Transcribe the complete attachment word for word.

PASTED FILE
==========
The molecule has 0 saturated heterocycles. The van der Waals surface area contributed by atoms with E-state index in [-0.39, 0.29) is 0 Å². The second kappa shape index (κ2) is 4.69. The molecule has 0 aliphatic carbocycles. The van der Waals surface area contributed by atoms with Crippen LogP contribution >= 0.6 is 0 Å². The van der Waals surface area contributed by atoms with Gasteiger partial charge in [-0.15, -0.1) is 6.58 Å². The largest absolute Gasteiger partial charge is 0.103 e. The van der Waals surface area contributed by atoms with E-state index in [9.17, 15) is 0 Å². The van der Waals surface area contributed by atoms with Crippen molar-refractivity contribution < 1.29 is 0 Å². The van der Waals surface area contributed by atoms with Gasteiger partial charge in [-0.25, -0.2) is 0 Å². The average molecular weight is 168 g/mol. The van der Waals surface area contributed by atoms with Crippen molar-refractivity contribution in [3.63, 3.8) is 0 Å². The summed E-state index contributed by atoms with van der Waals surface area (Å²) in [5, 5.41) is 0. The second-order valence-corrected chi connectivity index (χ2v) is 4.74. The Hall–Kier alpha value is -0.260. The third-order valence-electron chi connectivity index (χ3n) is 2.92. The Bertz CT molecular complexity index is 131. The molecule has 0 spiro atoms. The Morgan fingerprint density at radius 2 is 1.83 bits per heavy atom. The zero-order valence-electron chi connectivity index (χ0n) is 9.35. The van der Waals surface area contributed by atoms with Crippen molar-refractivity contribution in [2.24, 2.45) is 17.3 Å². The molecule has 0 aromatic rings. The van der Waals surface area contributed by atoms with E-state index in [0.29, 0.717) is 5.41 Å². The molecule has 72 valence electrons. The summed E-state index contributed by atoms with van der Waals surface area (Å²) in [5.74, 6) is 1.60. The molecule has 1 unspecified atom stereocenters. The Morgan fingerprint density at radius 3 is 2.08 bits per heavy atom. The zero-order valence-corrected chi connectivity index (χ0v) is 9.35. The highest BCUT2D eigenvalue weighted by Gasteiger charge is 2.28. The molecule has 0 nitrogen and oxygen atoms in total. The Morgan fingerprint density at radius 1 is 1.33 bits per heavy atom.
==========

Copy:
The molecule has 0 saturated heterocycles. The van der Waals surface area contributed by atoms with E-state index in [-0.39, 0.29) is 0 Å². The second kappa shape index (κ2) is 4.69. The molecule has 0 aliphatic carbocycles. The van der Waals surface area contributed by atoms with Crippen LogP contribution >= 0.6 is 0 Å². The van der Waals surface area contributed by atoms with Gasteiger partial charge in [-0.15, -0.1) is 6.58 Å². The largest absolute Gasteiger partial charge is 0.103 e. The van der Waals surface area contributed by atoms with E-state index in [9.17, 15) is 0 Å². The van der Waals surface area contributed by atoms with Crippen molar-refractivity contribution < 1.29 is 0 Å². The van der Waals surface area contributed by atoms with Gasteiger partial charge in [-0.25, -0.2) is 0 Å². The average molecular weight is 168 g/mol. The van der Waals surface area contributed by atoms with Crippen molar-refractivity contribution in [3.63, 3.8) is 0 Å². The summed E-state index contributed by atoms with van der Waals surface area (Å²) in [5, 5.41) is 0. The second-order valence-corrected chi connectivity index (χ2v) is 4.74. The Hall–Kier alpha value is -0.260. The third-order valence-electron chi connectivity index (χ3n) is 2.92. The Bertz CT molecular complexity index is 131. The molecule has 0 spiro atoms. The Morgan fingerprint density at radius 2 is 1.83 bits per heavy atom. The zero-order valence-electron chi connectivity index (χ0n) is 9.35. The van der Waals surface area contributed by atoms with Crippen molar-refractivity contribution in [2.24, 2.45) is 17.3 Å². The molecule has 0 aromatic rings. The van der Waals surface area contributed by atoms with E-state index in [0.29, 0.717) is 5.41 Å². The molecule has 72 valence electrons. The summed E-state index contributed by atoms with van der Waals surface area (Å²) in [5.74, 6) is 1.60. The molecule has 1 unspecified atom stereocenters. The Morgan fingerprint density at radius 3 is 2.08 bits per heavy atom. The zero-order valence-corrected chi connectivity index (χ0v) is 9.35. The highest BCUT2D eigenvalue weighted by Gasteiger charge is 2.28. The molecule has 0 nitrogen and oxygen atoms in total. The Morgan fingerprint density at radius 1 is 1.33 bits per heavy atom.